Developmental Dyscalculia is a maths learning disorder that affects roughly 3-6% of the population. To learn more about the basics of what it is, see our previous article What is Dyscalculia: Why Some Kids Struggle with Maths While Doing Well at Other Subjects. In this article we are going to discuss its potential causes.
What Is the Specific Brain Impairment that Causes Developmental Dyscalculia?
The short answer is that we are not sure yet. There could be one core deficit in the brain that underlies Developmental Dyscalculia or there could be several. Perhaps the most predominant theory in the neuroscientific literature is that dyscalculia results from impairment of the Approximate Number System (ANS; Piazza et al., 2010). The ANS equips humans with the capacity to quickly and instinctively understand, estimate and manipulate non-symbolic (i.e. not based on the symbolic number system 1, 2, 3 etc.) quantities.
A corresponding theory suggests that dyscalculia impairment is not linked to the ANS per se, but that dyscalculics’ ability to automatically map symbols to their corresponding magnitudes is disrupted (De Smedt & Gilmore, 2011; Rousselle & Noël, 2007) . To provide an example: a typically developing child would be able to see four dots and correctly identify that with the numerical symbol 4. However, a child with dyscalculia would likely have difficulty with such a task. According to this theory, such difficulty arises not because the child is unable to perceive that there are four dots present, but because he/she is unable to map this quantity to the correct numerical symbol of “4”.
However, emerging from the finding that numerous cognitive functions and skills may be disrupted in dyscalculia, several alternative theories have been proposed. Firstly, numerous studies have found disrupted verbal and/or visuo-spatial working memory functions in dyscalculics (link to Page 2i) (e.g. Keeler and Swanson, 2001; Bull et al., 2008; Swanson, 2006; Geary, 2004). Support for this supposition is strong with several studies indicating the importance of working memory (in particular, visuo-spatial working memory) in mathematical processing, including work done within the CNE maths group itself (link to maths and memory page). Secondly and closely linked to these visuo-spatial working memory deficiencies, some studies have reported spatial processing difficulties in developmental dyscalculia (Rourke and Conway, 1997; Rourke, 1993). Spatial processing is likely to be critical in mathematical computations which involve some form of visualisation such as imagining operations along a mental number line. Thirdly, disruptions to the central executive system have been implicated in dyscalculia. For instance, researchers have revealed a link between mathematical development and inhibitory function and more crucially, that such inhibitory function may be deficient in dyscalculia (Blair and Razza, 2007; Bull and Scerif, 2011; Bull et al., 1999; Espy et al., 2004; McKenzie et al., 2003; Pasolunghi et al., 1999; Pasolunghi and Siegel, 2004; Swanson, 2011). Similar results have been revealed with regards to attentional function (Swanson, 2011; Ashkenazi et al., 2009; Hannula et al., 2010). Central executive processes drive the working memory system by coordinating and controlling “online” information. Such processes are likely to be central to mathematical computations which require the continuous selection and manipulation of several items and processing steps. It is therefore highly plausible that disruption to such central executive functions might result in mathematical difficulties.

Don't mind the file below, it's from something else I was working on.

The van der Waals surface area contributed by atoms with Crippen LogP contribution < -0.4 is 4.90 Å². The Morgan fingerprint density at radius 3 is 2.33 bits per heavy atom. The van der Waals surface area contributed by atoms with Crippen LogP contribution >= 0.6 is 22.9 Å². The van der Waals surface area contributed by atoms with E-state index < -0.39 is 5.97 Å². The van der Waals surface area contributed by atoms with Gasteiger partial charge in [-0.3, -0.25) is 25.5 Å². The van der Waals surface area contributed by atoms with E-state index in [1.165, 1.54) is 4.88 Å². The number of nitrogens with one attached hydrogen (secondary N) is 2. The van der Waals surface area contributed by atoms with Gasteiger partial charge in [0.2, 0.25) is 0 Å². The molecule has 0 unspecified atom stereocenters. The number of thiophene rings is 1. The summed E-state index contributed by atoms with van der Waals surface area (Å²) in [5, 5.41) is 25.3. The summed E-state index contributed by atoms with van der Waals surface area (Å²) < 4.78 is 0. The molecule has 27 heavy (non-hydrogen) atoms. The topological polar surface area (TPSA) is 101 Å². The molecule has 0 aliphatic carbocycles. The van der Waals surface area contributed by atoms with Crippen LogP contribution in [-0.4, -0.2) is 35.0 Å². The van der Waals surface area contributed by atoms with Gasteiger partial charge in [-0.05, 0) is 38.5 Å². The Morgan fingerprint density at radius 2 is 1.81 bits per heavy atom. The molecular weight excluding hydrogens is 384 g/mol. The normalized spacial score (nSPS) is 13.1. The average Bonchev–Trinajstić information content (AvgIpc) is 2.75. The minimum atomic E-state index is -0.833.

Overall, there is substantial evidence to suggest that there is no unique functional impairment at the heart of developmental dyscalculia, but that several cognitive functions may be implicated. Consequently, at the CNE maths group we adopt a multi-computational view of dyscalculia; rather than focusing on the search for a unitary underlying cause of dyscalculia, we aim to identity whether the condition can be related to individual variability in specified components of several cognitive functions such as memory and attentional processes.
Our lab, as well as many others throughout the world, are working very hard on this problem so that Jenny and other children like her can get the best education possible.